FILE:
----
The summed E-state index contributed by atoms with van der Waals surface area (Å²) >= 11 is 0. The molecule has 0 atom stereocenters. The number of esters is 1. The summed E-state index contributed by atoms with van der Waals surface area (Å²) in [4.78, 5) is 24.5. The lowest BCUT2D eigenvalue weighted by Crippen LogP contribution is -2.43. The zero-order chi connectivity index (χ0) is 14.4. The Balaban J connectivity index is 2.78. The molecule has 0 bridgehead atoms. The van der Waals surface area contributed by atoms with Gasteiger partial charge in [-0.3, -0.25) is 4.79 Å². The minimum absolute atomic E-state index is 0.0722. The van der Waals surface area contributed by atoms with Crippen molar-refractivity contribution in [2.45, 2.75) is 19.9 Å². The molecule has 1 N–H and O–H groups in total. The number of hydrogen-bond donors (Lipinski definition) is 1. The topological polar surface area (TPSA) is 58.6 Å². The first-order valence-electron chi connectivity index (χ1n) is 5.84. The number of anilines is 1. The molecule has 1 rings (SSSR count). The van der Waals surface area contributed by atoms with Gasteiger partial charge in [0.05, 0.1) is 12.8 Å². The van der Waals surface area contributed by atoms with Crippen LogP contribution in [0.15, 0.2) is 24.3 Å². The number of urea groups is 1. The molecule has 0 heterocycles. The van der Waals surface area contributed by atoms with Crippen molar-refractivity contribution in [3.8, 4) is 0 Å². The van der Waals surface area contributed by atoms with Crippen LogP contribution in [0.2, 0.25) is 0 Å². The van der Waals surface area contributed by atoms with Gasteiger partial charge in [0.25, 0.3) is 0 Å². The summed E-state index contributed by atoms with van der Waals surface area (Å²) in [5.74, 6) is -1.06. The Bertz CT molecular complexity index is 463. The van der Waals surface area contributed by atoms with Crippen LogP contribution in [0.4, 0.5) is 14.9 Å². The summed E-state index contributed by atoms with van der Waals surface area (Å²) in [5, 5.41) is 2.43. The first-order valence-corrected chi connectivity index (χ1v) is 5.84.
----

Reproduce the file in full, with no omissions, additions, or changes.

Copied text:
The summed E-state index contributed by atoms with van der Waals surface area (Å²) >= 11 is 0. The molecule has 0 atom stereocenters. The number of esters is 1. The summed E-state index contributed by atoms with van der Waals surface area (Å²) in [4.78, 5) is 24.5. The lowest BCUT2D eigenvalue weighted by Crippen LogP contribution is -2.43. The zero-order chi connectivity index (χ0) is 14.4. The Balaban J connectivity index is 2.78. The molecule has 0 bridgehead atoms. The van der Waals surface area contributed by atoms with Gasteiger partial charge in [-0.3, -0.25) is 4.79 Å². The minimum absolute atomic E-state index is 0.0722. The van der Waals surface area contributed by atoms with Crippen molar-refractivity contribution in [2.45, 2.75) is 19.9 Å². The molecule has 1 N–H and O–H groups in total. The number of hydrogen-bond donors (Lipinski definition) is 1. The topological polar surface area (TPSA) is 58.6 Å². The first-order valence-electron chi connectivity index (χ1n) is 5.84. The number of anilines is 1. The molecule has 1 rings (SSSR count). The van der Waals surface area contributed by atoms with Gasteiger partial charge in [0.05, 0.1) is 12.8 Å². The van der Waals surface area contributed by atoms with Crippen LogP contribution in [0.15, 0.2) is 24.3 Å². The number of urea groups is 1. The molecule has 0 heterocycles. The van der Waals surface area contributed by atoms with Crippen molar-refractivity contribution in [3.8, 4) is 0 Å². The van der Waals surface area contributed by atoms with Crippen LogP contribution in [0.2, 0.25) is 0 Å². The van der Waals surface area contributed by atoms with Gasteiger partial charge in [0.25, 0.3) is 0 Å². The summed E-state index contributed by atoms with van der Waals surface area (Å²) in [5.74, 6) is -1.06. The Bertz CT molecular complexity index is 463. The van der Waals surface area contributed by atoms with Crippen LogP contribution in [0.4, 0.5) is 14.9 Å². The summed E-state index contributed by atoms with van der Waals surface area (Å²) in [5, 5.41) is 2.43. The first-order valence-corrected chi connectivity index (χ1v) is 5.84.